Tuesday, October 17, 2023

On the benefits of risk taking......

 Over time, however, beginning in the 1960s and accelerating in the 1980s, the implicit understanding shifted from that of children as competent, responsible, and resilient to the opposite, as advice focused increasingly on children’s needs for supervision and protection. Rutherford noted, as have other reviewers, that in some respects—such as freedom to choose what they wear or eat—children have gained autonomy over the decades. What has declined specifically is children’s freedom to engage in activities that involve some degree of risk and personal responsibility away from adults.

My thesis is that it’s not just the kids. 

-from this Riskophilia essay

Monday, October 16, 2023


 Wesco continues to try more to profit from always remembering the obvious than from grasping the esoteric. … It is remarkable how much long-term advantage people like us have gotten by trying to be consistently not stupid, instead of trying to be very intelligent. There must be some wisdom in the folk saying, `It’s the strong swimmers who drown.’

-Charlie Munger, from here

by way of

On moral questions......................

     There has never been any question before the American public, whether political or economic, religious or military, which did not resolve itself, soon or late, into a moral question.  Even so dull a row as that over the currency produced its vast crop of saints and succubi, of martyrs and Pontius Pilates, of crimes, heathenries and crowns of thorns.  Nor has there ever been any surcease of that spiritual eagerness which lay at the bottom of the original Puritan's moral obsession; the American has remained, from the very beginning, a man genuinely interested in the eternal mysteries, and fearful of missing their correct solution. 

-H. L. Mencken, from his July 19, 1916 column in the Baltimore Evening Sun

Life its ownself.........................

 12.  Change your objective.  The goal is not to feel "good" all the time, it's to be able to express a healthy range of emotions without suppressing or suffering.

-Brianna Wiest, as culled from 101 Essays that will Change the way You Think

Worth remembering......................

 Economic sanctions against Russia failed just as 70 years of sanctions on North Korea, 60 years of sanctions on Cuba, and 40 years of sanctions on Iran all failed. One big reason is dictators really don’t care about their economies because they get rich — Fidel Castro reportedly died a billionaire. In fact, the worse the economy, the more powerful the dictator because poverty forces reliance on the government for sustenance.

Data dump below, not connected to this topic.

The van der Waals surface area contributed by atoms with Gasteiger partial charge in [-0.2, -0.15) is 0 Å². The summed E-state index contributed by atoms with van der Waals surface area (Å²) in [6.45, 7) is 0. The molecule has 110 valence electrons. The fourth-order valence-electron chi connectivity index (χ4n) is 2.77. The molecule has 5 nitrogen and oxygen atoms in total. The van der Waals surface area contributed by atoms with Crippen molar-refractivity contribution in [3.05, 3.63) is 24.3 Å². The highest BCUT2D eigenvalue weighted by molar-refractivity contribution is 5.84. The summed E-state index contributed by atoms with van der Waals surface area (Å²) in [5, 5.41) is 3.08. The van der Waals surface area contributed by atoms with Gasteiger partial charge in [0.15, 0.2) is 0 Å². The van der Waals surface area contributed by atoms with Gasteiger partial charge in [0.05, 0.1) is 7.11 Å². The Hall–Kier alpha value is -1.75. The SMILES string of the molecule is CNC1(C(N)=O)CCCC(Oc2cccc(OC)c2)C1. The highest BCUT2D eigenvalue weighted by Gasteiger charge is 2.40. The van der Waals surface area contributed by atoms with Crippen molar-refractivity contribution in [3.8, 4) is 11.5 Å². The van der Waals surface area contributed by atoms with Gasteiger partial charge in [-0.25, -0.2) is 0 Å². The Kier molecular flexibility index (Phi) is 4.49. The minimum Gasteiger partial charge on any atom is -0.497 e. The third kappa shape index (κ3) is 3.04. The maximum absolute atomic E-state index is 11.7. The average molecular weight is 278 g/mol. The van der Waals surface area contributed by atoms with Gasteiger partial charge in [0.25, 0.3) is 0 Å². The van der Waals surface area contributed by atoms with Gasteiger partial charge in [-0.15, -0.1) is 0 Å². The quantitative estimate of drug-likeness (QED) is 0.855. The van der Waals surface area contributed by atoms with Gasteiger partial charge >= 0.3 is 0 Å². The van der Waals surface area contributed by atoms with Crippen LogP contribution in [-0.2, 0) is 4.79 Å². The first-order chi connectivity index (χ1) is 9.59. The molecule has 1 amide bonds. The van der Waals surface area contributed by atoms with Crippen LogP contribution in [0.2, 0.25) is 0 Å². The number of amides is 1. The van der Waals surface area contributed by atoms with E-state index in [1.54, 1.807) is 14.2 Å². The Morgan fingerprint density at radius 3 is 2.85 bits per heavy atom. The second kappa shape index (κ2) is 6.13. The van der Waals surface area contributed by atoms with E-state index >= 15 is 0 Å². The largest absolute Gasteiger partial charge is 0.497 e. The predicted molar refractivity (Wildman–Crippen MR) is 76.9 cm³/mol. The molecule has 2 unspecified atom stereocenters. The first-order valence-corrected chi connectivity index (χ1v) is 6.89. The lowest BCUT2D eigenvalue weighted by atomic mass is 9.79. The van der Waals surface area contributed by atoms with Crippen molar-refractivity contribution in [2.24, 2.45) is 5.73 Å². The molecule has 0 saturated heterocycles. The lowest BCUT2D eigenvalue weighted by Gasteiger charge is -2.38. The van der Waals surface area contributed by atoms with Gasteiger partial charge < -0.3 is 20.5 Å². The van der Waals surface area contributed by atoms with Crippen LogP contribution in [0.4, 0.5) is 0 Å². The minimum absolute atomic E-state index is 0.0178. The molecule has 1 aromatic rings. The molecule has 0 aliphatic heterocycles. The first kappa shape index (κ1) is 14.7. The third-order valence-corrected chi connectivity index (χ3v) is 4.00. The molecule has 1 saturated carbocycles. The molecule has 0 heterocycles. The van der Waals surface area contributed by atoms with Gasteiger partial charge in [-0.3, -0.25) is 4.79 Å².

-Don Surber, from here

not-so-subtle downsides.............

 There are a million ways to get rich, most of which involve exploiting specific niches and one-off opportunities, to say nothing of luck. Universal rules about how to get rich are hard to come by.

But losing money, or losing happiness when you have money, or becoming a slave to your money – those stories tend to have common denominators. They are so common you can call them laws.

-Morgan Housel, from this post



Scientists say the moon grows 1 1/2 inches

farther away every year.  I'll fight

this cosmic terrorism hand to hand.

Earth touched Moon

with his shadow, and Moon

blushed.  Everyone saw it.

-Ted Kooser and Jim Harrison, Braided Creek: A Conversation in Poetry

image via

Not Me..............................

      The God with whom you are having problems, or whom you hate or ridicule, is not the God we are talking about.

     When we talk about goodness, an animating intelligence in the universe and in our hearts or a pervasive positive unity or presence, we are not talking about an old bearded guy in the sky, Parvati, or a Jewish Palestinian baby.  We are talking about a higher power, a power that might be called Not Me, a kindness, a patience, a hope, which is everywhere, even in our annoying, self-centered, fraudulent selves.

     The lower powers—greed, hatred, addiction, ignorance—are easy to connect with and describe, but a higher power is not easily defined.  It can't be controlled, manipulated, or appropriated.  It opens us and heals us and brings us together, and turns hearts of stone into human hearts.  Anytime you are experiencing love, you are experiencing the God we are talking about.  But as novelist David James Duncan says, "God" is the "worst nickname ever."

-Anne Lamott, Almost Everything: Notes on Hope


      We picked up our oyster loaves and once again were out on the pier eating lunch together.  He sat at the very end of the dock on the crapping pier and tossed sticks to the dogs, who gallivanted into the shallow water to retrieve them.  They swam back to the pier, shook the water from their fur, and dropped the sticks at our feet, waiting for the next toss.  After several more throws, they sensed a change in mood and swam off toward the beach, leaving my father and me alone.

     "It's getting worse, Jim," he said flatly.  "It's the scariest thing I have ever been through in my life."  I didn't know what to say.  I was in tears but couldn't speak.  Saying I was sorry just didn't feel like enough.  My dad sensed this immediately and changed the topic.  "You know why I chose to fly instead of go to sea?"

      There it was, the question that had been nagging at me all these years.  Now, on the end of the pier near the end of his lucid days, I was going to get the answer.  "Why?" I asked.

     "Because it was what I wasn't supposed to do.  Looks like you have made a career out of that, doing what you're not supposed to do.  I'm proud of you, boy."

-Jimmy Buffett, A Pirate Looks at Fifty